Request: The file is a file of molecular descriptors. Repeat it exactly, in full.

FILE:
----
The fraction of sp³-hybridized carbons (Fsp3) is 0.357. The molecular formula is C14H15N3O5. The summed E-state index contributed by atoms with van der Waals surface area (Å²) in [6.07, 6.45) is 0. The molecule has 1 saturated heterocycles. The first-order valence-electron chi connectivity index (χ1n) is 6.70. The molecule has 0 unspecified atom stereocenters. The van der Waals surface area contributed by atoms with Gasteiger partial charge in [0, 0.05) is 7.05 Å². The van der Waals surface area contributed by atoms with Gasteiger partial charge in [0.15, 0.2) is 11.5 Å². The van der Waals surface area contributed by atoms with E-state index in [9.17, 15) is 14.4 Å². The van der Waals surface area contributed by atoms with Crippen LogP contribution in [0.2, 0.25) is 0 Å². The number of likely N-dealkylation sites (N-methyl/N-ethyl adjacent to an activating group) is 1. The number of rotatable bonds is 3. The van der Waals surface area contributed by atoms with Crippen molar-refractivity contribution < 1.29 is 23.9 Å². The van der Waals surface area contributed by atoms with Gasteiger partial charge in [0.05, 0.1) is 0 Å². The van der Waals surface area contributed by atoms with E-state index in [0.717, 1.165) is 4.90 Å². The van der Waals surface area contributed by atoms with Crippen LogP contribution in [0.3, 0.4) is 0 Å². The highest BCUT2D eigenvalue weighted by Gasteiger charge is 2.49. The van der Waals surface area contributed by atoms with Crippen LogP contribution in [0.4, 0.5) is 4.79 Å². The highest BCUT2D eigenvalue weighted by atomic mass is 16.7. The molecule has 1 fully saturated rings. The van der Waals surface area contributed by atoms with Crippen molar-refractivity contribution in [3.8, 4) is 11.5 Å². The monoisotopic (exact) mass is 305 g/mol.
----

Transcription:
The fraction of sp³-hybridized carbons (Fsp3) is 0.357. The molecular formula is C14H15N3O5. The summed E-state index contributed by atoms with van der Waals surface area (Å²) in [6.07, 6.45) is 0. The molecule has 1 saturated heterocycles. The first-order valence-electron chi connectivity index (χ1n) is 6.70. The molecule has 0 unspecified atom stereocenters. The van der Waals surface area contributed by atoms with Gasteiger partial charge in [0, 0.05) is 7.05 Å². The van der Waals surface area contributed by atoms with Gasteiger partial charge in [0.15, 0.2) is 11.5 Å². The van der Waals surface area contributed by atoms with E-state index in [9.17, 15) is 14.4 Å². The van der Waals surface area contributed by atoms with Crippen LogP contribution in [0.2, 0.25) is 0 Å². The number of likely N-dealkylation sites (N-methyl/N-ethyl adjacent to an activating group) is 1. The number of rotatable bonds is 3. The van der Waals surface area contributed by atoms with Crippen molar-refractivity contribution < 1.29 is 23.9 Å². The van der Waals surface area contributed by atoms with Gasteiger partial charge in [0.05, 0.1) is 0 Å². The van der Waals surface area contributed by atoms with E-state index in [0.717, 1.165) is 4.90 Å². The van der Waals surface area contributed by atoms with Crippen LogP contribution in [0.3, 0.4) is 0 Å². The highest BCUT2D eigenvalue weighted by Gasteiger charge is 2.49. The van der Waals surface area contributed by atoms with Crippen LogP contribution in [0.4, 0.5) is 4.79 Å². The highest BCUT2D eigenvalue weighted by atomic mass is 16.7. The molecule has 1 fully saturated rings. The van der Waals surface area contributed by atoms with Crippen molar-refractivity contribution in [3.8, 4) is 11.5 Å². The monoisotopic (exact) mass is 305 g/mol.